Friday, November 20, 2020
Although some debts are relieved when you die, others may have a great impact on your family. Below are a few things you should know about incurring debt and how those debts may impact your family after your death.
First, after you die, your debt becomes apart of your estate. Dividing up your debt is done in a process called probate. "The length of time creditors have to make a claim against the estate depends on where you live. It can range anywhere from three months to nine months. Therefore, you should get familiar with your state’s estate laws, so you are well aware of which rules apply to you."
You should know that Beneficiaries' money is partially protected but only if they are named properly. Unsecured creditors usually will not be able to touch funds that are in life insurance policies or 401(k)s. However, if beneficiaries are not named until after your death, the funds will go to the estate leaving them open to creditors.
Credit card debt will not disappear so easily. It is the norm for the estate to pay credit card debt using the estate's assets. So long as children are not a joint holder on the account, they will not inherit credit card debt. If a surviving spouse is a joint borrower, they will be responsible for their deceased spouse's debt. It is important to pay attention to joint applicants and joint borrowers on your credit card accounts, whether or not they had anything to do with the credit card following the paperwork.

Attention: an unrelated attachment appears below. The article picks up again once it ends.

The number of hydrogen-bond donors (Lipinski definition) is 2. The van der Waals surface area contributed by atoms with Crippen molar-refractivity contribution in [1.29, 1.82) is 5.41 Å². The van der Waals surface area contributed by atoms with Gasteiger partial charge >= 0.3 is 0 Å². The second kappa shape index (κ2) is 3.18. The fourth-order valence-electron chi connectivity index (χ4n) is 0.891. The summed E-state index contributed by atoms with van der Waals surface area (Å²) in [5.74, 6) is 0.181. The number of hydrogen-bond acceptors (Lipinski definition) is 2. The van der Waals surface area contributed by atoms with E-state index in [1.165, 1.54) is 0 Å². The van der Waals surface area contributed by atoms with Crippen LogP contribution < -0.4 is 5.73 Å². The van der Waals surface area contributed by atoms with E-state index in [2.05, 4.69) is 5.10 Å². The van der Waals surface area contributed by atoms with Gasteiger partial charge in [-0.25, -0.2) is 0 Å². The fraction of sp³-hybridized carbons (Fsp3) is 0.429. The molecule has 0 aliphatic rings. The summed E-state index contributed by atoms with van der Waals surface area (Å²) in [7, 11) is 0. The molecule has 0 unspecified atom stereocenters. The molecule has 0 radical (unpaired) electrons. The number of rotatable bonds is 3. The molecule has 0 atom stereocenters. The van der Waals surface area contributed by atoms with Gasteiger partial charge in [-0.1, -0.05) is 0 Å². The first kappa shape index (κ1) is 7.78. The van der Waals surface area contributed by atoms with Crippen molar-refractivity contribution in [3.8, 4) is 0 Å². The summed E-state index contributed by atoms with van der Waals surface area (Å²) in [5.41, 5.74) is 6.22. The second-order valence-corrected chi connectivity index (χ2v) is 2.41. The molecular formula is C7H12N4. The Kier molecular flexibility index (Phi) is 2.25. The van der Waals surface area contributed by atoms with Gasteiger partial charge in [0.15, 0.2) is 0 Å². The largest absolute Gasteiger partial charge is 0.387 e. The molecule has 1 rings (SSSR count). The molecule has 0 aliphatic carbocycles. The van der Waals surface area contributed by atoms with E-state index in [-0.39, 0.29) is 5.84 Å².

Federal student loan debt will be forgiven. Once the borrower dies, the debt is forgiven, however, proof of death is required. This rule is not the same for private student loan debt. Although some loan programs offer loan forgiveness upon death, others are not so generous. Thus, it is important to know where your student loans came from and who the borrower was, especially for private loans.
In regard to your mortgage, if your heirs inherit property, lenders must allow them to take over the mortgage. However, heirs are not required to keep the mortgage and can refinance or pay off the debt. This same rule applies to the surviving spouse.
Marriage is very important. If your spouse dies, you are legally required to pay any "joint tax owed to the state and federal government."
It is very important for you to organize your debts and use any safeguards possible to plan for your debts and how they may impact your family in the event of your death.
See Michael Aloi, Debt After Death: What You Should Know, Kiplinger, November 2, 2020.
Special thanks to Jim Hillhouse (Professional Legal Marketing (PLM, Inc.)) for bringing this article to my attention.